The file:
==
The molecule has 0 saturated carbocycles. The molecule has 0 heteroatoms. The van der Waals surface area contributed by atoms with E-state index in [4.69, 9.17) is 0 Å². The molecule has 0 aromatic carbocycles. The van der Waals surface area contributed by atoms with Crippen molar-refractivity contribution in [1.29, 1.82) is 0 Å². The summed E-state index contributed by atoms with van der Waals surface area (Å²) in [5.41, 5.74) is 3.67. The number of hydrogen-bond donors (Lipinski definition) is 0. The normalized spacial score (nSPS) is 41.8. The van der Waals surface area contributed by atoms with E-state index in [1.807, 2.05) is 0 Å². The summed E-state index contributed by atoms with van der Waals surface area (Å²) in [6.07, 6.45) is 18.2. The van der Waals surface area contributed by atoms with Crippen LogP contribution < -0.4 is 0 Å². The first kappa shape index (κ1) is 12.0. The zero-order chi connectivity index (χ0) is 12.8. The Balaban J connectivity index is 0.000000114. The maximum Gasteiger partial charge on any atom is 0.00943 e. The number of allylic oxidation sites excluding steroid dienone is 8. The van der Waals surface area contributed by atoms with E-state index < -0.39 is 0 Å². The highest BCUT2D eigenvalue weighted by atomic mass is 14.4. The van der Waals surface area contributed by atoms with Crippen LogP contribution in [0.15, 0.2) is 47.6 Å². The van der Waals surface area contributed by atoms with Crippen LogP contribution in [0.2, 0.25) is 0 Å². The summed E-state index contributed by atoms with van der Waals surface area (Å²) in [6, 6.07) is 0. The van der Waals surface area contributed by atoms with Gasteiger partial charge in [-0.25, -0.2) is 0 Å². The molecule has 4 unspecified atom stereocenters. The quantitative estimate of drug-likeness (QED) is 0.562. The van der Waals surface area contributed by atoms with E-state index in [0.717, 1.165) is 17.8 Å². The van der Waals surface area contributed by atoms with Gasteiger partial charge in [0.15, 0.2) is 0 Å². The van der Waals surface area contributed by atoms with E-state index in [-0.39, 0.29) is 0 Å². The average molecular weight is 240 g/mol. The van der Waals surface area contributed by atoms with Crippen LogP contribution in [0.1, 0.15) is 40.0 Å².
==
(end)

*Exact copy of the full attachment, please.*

The molecule has 0 saturated carbocycles. The molecule has 0 heteroatoms. The van der Waals surface area contributed by atoms with E-state index in [4.69, 9.17) is 0 Å². The molecule has 0 aromatic carbocycles. The van der Waals surface area contributed by atoms with Crippen molar-refractivity contribution in [1.29, 1.82) is 0 Å². The summed E-state index contributed by atoms with van der Waals surface area (Å²) in [5.41, 5.74) is 3.67. The number of hydrogen-bond donors (Lipinski definition) is 0. The normalized spacial score (nSPS) is 41.8. The van der Waals surface area contributed by atoms with E-state index in [1.807, 2.05) is 0 Å². The summed E-state index contributed by atoms with van der Waals surface area (Å²) in [6.07, 6.45) is 18.2. The van der Waals surface area contributed by atoms with Crippen LogP contribution < -0.4 is 0 Å². The first kappa shape index (κ1) is 12.0. The zero-order chi connectivity index (χ0) is 12.8. The Balaban J connectivity index is 0.000000114. The maximum Gasteiger partial charge on any atom is 0.00943 e. The number of allylic oxidation sites excluding steroid dienone is 8. The van der Waals surface area contributed by atoms with E-state index < -0.39 is 0 Å². The highest BCUT2D eigenvalue weighted by atomic mass is 14.4. The van der Waals surface area contributed by atoms with Crippen LogP contribution in [0.15, 0.2) is 47.6 Å². The van der Waals surface area contributed by atoms with Crippen LogP contribution in [0.2, 0.25) is 0 Å². The summed E-state index contributed by atoms with van der Waals surface area (Å²) in [6, 6.07) is 0. The van der Waals surface area contributed by atoms with Gasteiger partial charge in [-0.25, -0.2) is 0 Å². The molecule has 4 unspecified atom stereocenters. The quantitative estimate of drug-likeness (QED) is 0.562. The van der Waals surface area contributed by atoms with E-state index in [0.717, 1.165) is 17.8 Å². The van der Waals surface area contributed by atoms with Gasteiger partial charge in [0.15, 0.2) is 0 Å². The van der Waals surface area contributed by atoms with E-state index in [-0.39, 0.29) is 0 Å². The average molecular weight is 240 g/mol. The van der Waals surface area contributed by atoms with Crippen LogP contribution in [0.1, 0.15) is 40.0 Å².